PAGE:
Meadows, M. P. (2012). Teacher attitudes toward the use of accommodations in the classroom and on standardized tests (Publication No. 3514696) [Doctoral dissertation, University of Southern Mississippi]. ProQuest Dissertations and Theses Global. https://www.proquest.com/docview/1021724385
University of Southern Mississippi (Hattiesburg, MS); ProQuest document ID: 1021724385
Attitudes of teachers about accommodations were examined. Both assessment and instructional accommodations provided naturalistically for the students of study participants were indirectly studied.
Two hundred ninety-eight (298) teachers in public K–12 schools in three Southern Mississippi (U.S.) districts participated. General educators numbered 232 (or about 78%) and special educators were 66 in all (or about 22%). Additional data were reported about participant sex, professional position, and teachers’ training and experience in the field. Teachers were grouped by grade level cluster (elementary, middle school, and high school) for one attitude comparison.
The attitudes of general and special educators about instructional and assessment accommodations, and the incidence of their use, were measured using a researcher-developed, Likert scale style questionnaire.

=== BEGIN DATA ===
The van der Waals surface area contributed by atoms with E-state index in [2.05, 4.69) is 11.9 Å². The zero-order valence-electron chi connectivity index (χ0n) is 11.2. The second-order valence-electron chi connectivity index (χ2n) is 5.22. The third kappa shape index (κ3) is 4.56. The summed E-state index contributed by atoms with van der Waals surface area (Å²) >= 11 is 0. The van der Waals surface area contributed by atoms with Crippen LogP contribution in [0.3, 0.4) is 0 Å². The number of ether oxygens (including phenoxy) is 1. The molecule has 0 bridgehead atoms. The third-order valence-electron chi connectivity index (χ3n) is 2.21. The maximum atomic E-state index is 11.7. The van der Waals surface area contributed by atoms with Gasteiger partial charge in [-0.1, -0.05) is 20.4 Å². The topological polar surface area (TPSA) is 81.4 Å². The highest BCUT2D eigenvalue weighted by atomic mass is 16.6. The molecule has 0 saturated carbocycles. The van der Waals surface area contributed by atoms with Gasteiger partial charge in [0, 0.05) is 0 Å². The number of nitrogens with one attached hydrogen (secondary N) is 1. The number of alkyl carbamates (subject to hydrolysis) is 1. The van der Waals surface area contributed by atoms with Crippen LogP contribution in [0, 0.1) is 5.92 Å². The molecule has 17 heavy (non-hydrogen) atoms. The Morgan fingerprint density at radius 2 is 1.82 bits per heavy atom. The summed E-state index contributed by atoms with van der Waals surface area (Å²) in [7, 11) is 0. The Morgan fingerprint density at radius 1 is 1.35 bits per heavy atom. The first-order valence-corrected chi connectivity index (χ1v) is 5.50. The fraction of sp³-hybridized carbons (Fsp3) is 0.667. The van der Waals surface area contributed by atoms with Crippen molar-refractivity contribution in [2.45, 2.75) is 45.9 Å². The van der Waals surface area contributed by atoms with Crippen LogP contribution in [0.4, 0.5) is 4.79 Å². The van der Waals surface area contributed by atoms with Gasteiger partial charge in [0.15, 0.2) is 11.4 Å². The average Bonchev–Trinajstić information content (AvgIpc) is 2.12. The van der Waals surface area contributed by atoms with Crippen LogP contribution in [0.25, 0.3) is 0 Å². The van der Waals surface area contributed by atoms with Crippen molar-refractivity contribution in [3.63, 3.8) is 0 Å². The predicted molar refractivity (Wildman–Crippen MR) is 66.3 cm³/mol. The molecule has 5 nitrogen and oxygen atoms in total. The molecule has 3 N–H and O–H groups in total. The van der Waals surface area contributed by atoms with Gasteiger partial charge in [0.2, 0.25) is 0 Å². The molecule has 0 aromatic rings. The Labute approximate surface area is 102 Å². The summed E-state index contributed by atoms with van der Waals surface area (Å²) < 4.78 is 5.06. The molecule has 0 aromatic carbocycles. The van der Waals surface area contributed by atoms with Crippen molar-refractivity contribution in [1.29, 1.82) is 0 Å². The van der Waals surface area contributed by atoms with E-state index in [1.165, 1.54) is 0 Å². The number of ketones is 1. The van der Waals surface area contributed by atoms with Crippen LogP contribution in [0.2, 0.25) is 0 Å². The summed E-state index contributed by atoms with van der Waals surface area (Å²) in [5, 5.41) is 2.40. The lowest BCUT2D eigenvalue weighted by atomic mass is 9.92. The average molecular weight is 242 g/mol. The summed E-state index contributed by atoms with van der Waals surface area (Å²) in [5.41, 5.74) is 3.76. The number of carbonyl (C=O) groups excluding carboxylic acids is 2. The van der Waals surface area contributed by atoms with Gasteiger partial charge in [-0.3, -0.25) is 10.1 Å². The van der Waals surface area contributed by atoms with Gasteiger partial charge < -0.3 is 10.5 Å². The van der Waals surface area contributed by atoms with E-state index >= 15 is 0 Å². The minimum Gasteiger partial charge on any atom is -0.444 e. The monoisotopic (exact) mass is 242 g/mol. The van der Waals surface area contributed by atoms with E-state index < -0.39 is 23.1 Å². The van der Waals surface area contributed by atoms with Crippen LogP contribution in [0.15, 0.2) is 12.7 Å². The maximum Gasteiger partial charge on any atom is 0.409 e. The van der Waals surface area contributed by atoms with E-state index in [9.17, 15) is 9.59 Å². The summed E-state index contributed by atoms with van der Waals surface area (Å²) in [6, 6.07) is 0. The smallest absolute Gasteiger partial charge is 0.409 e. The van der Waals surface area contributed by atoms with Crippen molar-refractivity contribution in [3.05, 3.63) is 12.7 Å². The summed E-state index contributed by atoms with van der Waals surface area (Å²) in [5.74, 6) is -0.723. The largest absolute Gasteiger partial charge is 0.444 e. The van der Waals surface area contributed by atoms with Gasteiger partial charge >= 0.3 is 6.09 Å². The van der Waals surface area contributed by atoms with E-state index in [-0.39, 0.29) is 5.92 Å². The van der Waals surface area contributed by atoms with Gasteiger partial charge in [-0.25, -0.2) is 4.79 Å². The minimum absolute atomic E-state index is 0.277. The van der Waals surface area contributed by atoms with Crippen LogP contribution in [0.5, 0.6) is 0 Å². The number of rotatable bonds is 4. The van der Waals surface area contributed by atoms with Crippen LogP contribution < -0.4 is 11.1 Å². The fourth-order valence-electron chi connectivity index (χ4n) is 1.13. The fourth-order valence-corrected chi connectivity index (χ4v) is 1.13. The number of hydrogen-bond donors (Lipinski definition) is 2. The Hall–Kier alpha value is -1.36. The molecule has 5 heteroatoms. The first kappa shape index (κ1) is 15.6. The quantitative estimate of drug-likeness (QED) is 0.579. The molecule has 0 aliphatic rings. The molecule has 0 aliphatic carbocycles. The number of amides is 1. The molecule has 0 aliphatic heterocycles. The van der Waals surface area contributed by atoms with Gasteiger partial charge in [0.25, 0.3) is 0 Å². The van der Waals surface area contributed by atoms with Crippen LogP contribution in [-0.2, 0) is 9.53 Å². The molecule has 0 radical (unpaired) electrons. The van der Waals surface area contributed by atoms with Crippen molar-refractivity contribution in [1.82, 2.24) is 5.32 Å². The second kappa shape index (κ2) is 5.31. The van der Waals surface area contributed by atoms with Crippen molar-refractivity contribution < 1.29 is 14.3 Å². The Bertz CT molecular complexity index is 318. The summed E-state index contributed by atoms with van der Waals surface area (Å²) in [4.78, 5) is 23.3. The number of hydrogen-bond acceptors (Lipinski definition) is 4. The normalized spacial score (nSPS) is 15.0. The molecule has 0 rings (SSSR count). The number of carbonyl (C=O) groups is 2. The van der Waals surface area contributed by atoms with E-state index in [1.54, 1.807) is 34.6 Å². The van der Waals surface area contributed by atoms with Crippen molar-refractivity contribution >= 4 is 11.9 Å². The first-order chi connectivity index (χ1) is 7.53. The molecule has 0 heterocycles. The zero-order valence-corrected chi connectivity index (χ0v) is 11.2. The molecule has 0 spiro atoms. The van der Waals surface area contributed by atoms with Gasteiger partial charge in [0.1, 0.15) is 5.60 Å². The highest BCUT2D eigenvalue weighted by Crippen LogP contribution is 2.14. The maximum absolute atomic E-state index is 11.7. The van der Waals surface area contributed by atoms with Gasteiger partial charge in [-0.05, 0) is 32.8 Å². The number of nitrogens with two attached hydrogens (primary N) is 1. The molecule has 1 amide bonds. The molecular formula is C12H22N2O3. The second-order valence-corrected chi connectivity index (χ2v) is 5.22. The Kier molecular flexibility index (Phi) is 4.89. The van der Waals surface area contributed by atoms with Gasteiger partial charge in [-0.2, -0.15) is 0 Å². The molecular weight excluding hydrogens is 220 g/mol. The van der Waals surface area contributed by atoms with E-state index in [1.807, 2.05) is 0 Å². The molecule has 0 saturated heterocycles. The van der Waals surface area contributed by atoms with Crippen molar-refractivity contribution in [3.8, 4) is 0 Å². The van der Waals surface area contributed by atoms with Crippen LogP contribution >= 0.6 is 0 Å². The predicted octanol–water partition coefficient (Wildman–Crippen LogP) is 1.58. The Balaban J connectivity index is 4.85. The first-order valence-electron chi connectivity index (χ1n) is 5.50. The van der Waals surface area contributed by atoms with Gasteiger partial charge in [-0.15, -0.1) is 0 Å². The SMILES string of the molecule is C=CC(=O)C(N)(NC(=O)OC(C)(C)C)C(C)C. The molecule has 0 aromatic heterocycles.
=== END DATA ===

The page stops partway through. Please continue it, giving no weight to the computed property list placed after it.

General education teachers had an overall more positive attitude than special education teachers toward instructional and assessment accommodations. Special education teachers had a more positive attitude, across all grade levels, toward both types of accommodations. When comparing teachers with at least masters degrees with teachers without masters degrees, the former had more positive attitudes than the latter toward assessment accommodations. However, those with masters degrees had no difference in attitudes toward instructional accommodations. Teachers with at least 16 years of work experience had more positive attitudes toward all accommodations than those with less work experience. Teachers of elementary students had more positive attitudes than others toward instructional accommodations, but there were no attitude differences among teachers’ grade level clusters about assessment accommodations. Attitudes were more positive about instructional accommodations than assessment accommodations. When comparing use of five specific accommodations—extended test time, seating preference, segmenting assignments, small group instruction, and read-aloud of assessments or assignments—all teachers concurred that the most commonly offered accommodations were extended test time and read-aloud of assessments or assignments. Limitations of the study were reported, and future research directions were suggested.